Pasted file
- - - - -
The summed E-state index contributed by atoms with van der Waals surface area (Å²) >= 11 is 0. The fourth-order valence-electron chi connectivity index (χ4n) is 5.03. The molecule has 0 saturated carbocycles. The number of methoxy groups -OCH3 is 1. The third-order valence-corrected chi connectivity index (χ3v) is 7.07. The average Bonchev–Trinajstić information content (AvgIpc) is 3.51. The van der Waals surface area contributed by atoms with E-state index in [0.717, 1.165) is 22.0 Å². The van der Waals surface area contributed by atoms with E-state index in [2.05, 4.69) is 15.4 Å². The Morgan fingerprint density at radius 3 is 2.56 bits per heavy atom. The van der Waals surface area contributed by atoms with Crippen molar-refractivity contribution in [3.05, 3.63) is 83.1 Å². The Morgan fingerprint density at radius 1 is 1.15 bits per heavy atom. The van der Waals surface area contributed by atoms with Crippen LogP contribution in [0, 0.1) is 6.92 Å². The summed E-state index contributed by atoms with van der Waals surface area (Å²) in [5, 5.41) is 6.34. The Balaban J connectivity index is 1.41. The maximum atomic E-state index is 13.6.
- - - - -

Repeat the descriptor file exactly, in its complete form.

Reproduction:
The summed E-state index contributed by atoms with van der Waals surface area (Å²) >= 11 is 0. The fourth-order valence-electron chi connectivity index (χ4n) is 5.03. The molecule has 0 saturated carbocycles. The number of methoxy groups -OCH3 is 1. The third-order valence-corrected chi connectivity index (χ3v) is 7.07. The average Bonchev–Trinajstić information content (AvgIpc) is 3.51. The van der Waals surface area contributed by atoms with E-state index in [0.717, 1.165) is 22.0 Å². The van der Waals surface area contributed by atoms with E-state index in [2.05, 4.69) is 15.4 Å². The Morgan fingerprint density at radius 3 is 2.56 bits per heavy atom. The van der Waals surface area contributed by atoms with Crippen molar-refractivity contribution in [3.05, 3.63) is 83.1 Å². The Morgan fingerprint density at radius 1 is 1.15 bits per heavy atom. The van der Waals surface area contributed by atoms with Crippen LogP contribution in [0, 0.1) is 6.92 Å². The summed E-state index contributed by atoms with van der Waals surface area (Å²) in [5, 5.41) is 6.34. The Balaban J connectivity index is 1.41. The maximum atomic E-state index is 13.6.